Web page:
1 August 1978 Can Diagnostic Examinations Be Effectively Modeled?
Author Affiliations +
Optical Engineering, 17(4), 174390 (1978). doi:10.1117/12.7972248
There is a mystique associated with diagnostic radiology that discourages the use of analysis as a means of understanding and improving radiological examinations. While it is true that intuitive manipulation of the generators and detectors that are available can lead to restricted optimizations, it might also be true that the equipment that is available may not have the correct characteristics. Better optimums may be possible with equipment of different, but state-of-the-art, capabilities or characteristics. This paper presents two cases of modelings for mammography that are examples of this situation. It remains to be established whether or not the modeling has diagnostic significance. However, since the conclusions appear to be significant it seems important to pursue such projects. To accomplish this, it is necessary to generate information and data that can be useful to the modelings. The extensive imaging research that has recently occupied many diagnostic radiological physicists is only part of the necessary information. More emphasis needs to be given to research that is useful in helping to describe the details of the x-ray photon image. One of the examples of modeling that is discussed is related to signal-to-noise ratios for the detection of calcifications in mammography. The other is a study of contrast in magnification mammography.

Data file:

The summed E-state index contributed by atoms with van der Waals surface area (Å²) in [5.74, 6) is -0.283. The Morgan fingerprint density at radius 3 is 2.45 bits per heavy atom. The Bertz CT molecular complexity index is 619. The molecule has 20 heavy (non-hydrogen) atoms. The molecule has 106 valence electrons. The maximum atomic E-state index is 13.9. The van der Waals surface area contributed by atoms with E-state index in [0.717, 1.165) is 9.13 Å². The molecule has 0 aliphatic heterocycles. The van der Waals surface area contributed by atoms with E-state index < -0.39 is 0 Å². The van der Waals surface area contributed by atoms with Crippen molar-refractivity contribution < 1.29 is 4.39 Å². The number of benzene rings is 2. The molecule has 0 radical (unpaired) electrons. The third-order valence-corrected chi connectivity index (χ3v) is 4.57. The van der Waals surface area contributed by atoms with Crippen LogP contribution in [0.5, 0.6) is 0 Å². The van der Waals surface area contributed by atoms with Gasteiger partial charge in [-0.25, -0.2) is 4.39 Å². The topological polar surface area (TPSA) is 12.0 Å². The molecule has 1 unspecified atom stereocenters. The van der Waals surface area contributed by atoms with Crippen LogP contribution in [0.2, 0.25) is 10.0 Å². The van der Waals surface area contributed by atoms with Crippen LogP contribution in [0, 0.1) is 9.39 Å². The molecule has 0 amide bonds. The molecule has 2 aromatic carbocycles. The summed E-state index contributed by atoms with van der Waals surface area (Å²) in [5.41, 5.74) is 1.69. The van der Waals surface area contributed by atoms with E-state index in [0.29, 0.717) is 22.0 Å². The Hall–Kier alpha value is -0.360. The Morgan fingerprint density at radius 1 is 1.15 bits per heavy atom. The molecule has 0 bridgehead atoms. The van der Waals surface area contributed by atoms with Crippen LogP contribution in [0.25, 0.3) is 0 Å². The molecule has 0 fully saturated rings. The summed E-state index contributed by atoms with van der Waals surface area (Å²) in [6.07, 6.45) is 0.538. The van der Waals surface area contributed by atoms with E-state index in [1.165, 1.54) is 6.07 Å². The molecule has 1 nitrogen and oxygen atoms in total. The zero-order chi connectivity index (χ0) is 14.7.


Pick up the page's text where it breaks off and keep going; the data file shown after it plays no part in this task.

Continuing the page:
E. P. Muntz, "Can Diagnostic Examinations Be Effectively Modeled?," Optical Engineering 17(4), 174390 (1 August 1978). https://doi.org/10.1117/12.7972248




Data modeling



Signal to noise ratio


Improving spatial resolution in high cone angle micro CT by...
Proceedings of SPIE (September 11 2014)
The Bottom Line In Radiologic Dose Reduction
Proceedings of SPIE (December 26 1979)
Can Diagnostic Examinations Be Effectively Modeled?
Proceedings of SPIE (December 27 1977)

Back to Top